Vicky Youngman

As a ceramic artist, art therapist, wife and mother of two, my life is rich and full. For 23 years I worked in health care settings as an art therapist, administrator and educator. For seven of those years I taught art therapy at the graduate, undergraduate and continuing education levels at School of Visual Arts in Manhattan and for a short time at College of New Rochelle and Pratt Institute in Brooklyn, NY.

In 2008 I became a professional teaching artist through ArtsWestchester and conduct ceramic art residencies in public schools and community settings where I work with children, adults and seniors. I also teach children in pre-schools, after school programs and summer camps, including Clay Art Center in Port Chester and RiverArts in Westchester.

I have been on the faculty at Pace University in Pleasantville, NY. since 2011 where I taught college students sculpture and presently teach ceramics. I have also had the pleasure of facilitating teacher training workshops, through organizations such as WESTCOP, and of leading workshops at The Hammond Museum, The Hudson River Museum, Blue Door Gallery and through ArtsWestchester’s Free Arts Days.

My pottery and ceramic art has been included in many group exhibitions in New York and Ohio. I exhibit and sell my work through local galleries, stores and arts festivals. In June 2007 I received First Place in Pottery at the 45th Annual White Plains Outdoor Arts Festival, my work has been published in Clay Times (2008) and my evolution in clay was described in The Scarsdale Inquirer and The Rivertowns Enterprise in 2007. In 2012 ArtsWestchester produced an instructional You Tube video of me, called “Vase Making with Vicky”, intended for families to use at home with their children.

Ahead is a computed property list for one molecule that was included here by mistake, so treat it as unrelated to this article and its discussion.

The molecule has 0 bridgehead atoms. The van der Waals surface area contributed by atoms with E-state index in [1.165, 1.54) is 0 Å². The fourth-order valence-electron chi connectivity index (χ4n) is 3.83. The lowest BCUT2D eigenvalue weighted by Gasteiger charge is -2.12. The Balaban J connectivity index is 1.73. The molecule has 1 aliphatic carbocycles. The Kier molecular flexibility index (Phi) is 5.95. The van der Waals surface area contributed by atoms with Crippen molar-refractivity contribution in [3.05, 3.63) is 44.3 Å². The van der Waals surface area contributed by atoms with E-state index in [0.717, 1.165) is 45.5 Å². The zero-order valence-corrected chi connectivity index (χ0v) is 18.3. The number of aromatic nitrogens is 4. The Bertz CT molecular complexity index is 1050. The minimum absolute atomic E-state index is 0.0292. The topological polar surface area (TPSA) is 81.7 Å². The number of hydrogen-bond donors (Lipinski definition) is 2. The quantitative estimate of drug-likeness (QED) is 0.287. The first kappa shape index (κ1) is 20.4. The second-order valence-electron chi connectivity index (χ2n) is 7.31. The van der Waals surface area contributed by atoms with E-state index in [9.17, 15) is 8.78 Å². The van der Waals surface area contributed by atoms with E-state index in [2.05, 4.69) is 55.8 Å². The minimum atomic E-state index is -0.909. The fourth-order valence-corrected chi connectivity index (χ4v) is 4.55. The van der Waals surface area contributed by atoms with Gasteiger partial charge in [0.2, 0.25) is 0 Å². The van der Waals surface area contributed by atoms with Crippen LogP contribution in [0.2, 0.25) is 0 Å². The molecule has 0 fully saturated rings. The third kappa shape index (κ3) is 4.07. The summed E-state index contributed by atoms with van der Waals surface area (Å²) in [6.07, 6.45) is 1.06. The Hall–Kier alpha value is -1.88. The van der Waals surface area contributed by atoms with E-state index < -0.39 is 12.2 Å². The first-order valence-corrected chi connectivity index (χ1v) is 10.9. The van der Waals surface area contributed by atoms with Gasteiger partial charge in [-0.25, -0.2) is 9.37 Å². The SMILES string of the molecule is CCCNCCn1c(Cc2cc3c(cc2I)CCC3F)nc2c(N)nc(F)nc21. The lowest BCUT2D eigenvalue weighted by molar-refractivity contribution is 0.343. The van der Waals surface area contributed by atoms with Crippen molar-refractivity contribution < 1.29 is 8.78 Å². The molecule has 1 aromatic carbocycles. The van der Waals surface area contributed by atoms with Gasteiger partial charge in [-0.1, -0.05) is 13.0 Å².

ARTIST STATEMENT

I strive to create ceramic work that sings with delight because it is happy to be alive. Anthropomorphism aside, I am please when people comment that I make ‘happy pieces’ that have a ‘healing’ quality to them.

My artistic vision can best be described as artistic exploration. It involves the pleasure of experimentation and play, the joy of discovery and learning, the thrill of mastery and beauty and the satisfaction of sharing through teaching, exhibiting and selling my work.

Whether it is a mug, bowl, teapot or wall sculpture, I am energized by the process of creative pursuit, what will happen if? This journey has no end in sight, no destination other than the next step. I find it fascinating that prehistoric man began this journey nearly 30,000 years ago and that this major technological breakthrough was invented for art rather than utility.

I am awe-inspired when I view the work of ceramic artists from the historical past to the present and feel a deep connection with it. My artistic utilitarian objects, and occasional sculptures, are complete when they reach beyond personal self- expression and make this connection with others in their daily rituals and lives.

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